Oil and Texas are inextricably bound in reality as well as popular image. The pictures above show, in deceasing altitude, the vast expanse of oil/gas fields in Texas. When I first flew over west Texas, I thought it curious that so many seeming suburban developments had this odd circuit board appearance. It wasn’t until later that I learned that what I assumed to be remote developments were just the uniform, sprawling well fields. Vast plains of derricks, moving in unison to some unending primordial rhythm.
On the other end of things are the lunar landscapes of the refinery industry of the coast. As much as the scale of the land devoted a single, unyielding purpose staggers the mind, the view from above is fascinating. It’s like someone modeled the surface of the Death Star in unimaginably large Legos.
It’s landscapes like that that make me take some comfort that the environs of my less-than-beloved place in this vast state remain a little greener than most[vii].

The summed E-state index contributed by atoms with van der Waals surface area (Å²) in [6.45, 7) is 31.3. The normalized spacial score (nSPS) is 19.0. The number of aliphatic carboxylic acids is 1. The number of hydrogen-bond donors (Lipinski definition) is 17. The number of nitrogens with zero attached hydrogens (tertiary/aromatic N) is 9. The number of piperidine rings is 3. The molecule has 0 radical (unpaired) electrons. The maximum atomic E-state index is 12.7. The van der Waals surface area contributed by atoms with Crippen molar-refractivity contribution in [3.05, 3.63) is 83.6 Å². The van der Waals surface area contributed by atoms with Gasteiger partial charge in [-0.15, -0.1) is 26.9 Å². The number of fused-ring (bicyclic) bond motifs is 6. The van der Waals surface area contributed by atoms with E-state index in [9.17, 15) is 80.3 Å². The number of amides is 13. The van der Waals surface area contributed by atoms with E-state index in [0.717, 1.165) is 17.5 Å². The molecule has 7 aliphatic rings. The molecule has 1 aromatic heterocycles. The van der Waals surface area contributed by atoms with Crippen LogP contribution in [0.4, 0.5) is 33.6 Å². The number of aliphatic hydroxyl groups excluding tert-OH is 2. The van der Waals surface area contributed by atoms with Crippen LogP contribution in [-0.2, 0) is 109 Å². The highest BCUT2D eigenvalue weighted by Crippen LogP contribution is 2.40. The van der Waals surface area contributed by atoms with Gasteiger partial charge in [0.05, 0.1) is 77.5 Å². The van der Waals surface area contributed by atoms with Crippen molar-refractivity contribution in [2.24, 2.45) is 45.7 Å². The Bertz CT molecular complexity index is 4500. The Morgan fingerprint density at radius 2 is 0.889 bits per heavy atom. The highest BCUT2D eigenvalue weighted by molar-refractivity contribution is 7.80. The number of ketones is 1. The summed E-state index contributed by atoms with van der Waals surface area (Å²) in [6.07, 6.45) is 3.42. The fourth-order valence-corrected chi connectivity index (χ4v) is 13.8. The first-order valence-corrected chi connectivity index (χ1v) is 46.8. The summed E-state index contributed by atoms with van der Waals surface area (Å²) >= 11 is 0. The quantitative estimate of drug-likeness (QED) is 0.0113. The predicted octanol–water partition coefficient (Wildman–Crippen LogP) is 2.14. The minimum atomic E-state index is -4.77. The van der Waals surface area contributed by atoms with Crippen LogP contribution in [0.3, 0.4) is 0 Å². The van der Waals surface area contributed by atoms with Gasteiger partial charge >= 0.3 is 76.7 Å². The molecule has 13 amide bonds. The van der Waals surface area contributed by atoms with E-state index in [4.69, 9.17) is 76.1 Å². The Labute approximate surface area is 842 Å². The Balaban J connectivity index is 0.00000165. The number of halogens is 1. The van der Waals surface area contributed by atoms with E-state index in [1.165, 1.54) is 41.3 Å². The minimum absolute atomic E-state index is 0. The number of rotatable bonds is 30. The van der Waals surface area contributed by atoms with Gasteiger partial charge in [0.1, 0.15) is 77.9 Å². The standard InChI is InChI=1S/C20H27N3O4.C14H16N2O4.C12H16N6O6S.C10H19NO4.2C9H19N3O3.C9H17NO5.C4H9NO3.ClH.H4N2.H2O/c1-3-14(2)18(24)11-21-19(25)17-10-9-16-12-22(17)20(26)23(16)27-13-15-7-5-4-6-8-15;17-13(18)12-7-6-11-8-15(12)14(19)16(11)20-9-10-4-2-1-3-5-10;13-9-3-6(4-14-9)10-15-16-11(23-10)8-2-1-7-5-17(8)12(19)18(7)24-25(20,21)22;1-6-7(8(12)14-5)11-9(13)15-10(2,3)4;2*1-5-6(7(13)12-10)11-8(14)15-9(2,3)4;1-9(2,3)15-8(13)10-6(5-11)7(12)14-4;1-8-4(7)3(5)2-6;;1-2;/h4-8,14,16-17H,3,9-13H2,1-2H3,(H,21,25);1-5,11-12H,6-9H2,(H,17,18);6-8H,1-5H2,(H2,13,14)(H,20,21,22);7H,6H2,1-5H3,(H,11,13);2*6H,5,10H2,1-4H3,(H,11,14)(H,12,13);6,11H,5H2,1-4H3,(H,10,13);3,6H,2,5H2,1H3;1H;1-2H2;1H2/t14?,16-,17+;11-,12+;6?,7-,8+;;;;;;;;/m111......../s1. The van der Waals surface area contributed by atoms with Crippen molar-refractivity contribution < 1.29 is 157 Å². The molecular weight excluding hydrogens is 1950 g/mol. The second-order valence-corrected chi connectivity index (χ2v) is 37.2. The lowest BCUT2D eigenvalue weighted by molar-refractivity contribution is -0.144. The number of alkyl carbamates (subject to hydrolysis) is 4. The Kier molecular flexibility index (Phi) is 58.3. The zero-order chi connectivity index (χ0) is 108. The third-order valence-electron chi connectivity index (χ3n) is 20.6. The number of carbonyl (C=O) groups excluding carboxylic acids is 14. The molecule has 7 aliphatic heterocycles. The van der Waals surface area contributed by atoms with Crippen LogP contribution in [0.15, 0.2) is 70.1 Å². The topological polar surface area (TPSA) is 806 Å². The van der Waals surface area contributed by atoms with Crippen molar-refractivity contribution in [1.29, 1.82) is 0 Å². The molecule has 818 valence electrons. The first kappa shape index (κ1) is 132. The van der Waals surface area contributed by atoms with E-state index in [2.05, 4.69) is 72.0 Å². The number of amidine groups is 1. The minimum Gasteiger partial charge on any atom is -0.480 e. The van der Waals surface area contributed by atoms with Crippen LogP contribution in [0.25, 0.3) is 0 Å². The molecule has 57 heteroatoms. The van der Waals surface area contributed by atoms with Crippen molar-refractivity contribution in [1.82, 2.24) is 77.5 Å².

The sprawl-oases of Barker and Addicks Reservoirs, and the linear Terry Hershey Park. House marked with yellow star.
[i] Admittedly, a good chunk of Texas is exactly this.
[ii] The small “wave” like features in the open water are some sort of man-made baffles or breakwaters. This is a great example of the scope and extent that we have altered the coastal wetlands, mostly for oil production. What’s interesting is how much has been altered, and how few people know what these structures once were. Where I hike on the coast, there are a myriad of these remnants, seemingly without purpose or explanation, like artifacts of another civilization or alien graffiti. The Texas coast, for all its growth and buzz is a place swarming with the ghosts of its past, carved indelibly on the land.
[iii] Again, most of which are visible from space
[iv] From top, Lakes Tawakoni and Travis
[v] Though admittedly, this is balanced in some part by the fact that much more sediment flow out of our rivers than is natural. Some river mouths have actually been closed by sediment from upcurrent rivers, forcing water into the inter-coastal waterway than runs parallel to the shore (itself a massive engineering project, running the entire length of the Texas coast.
[vi] Second and third photos, respectively
[vii] That’s of course when stupid left brain breaks in with concerns about location and equity of the economics of where people live.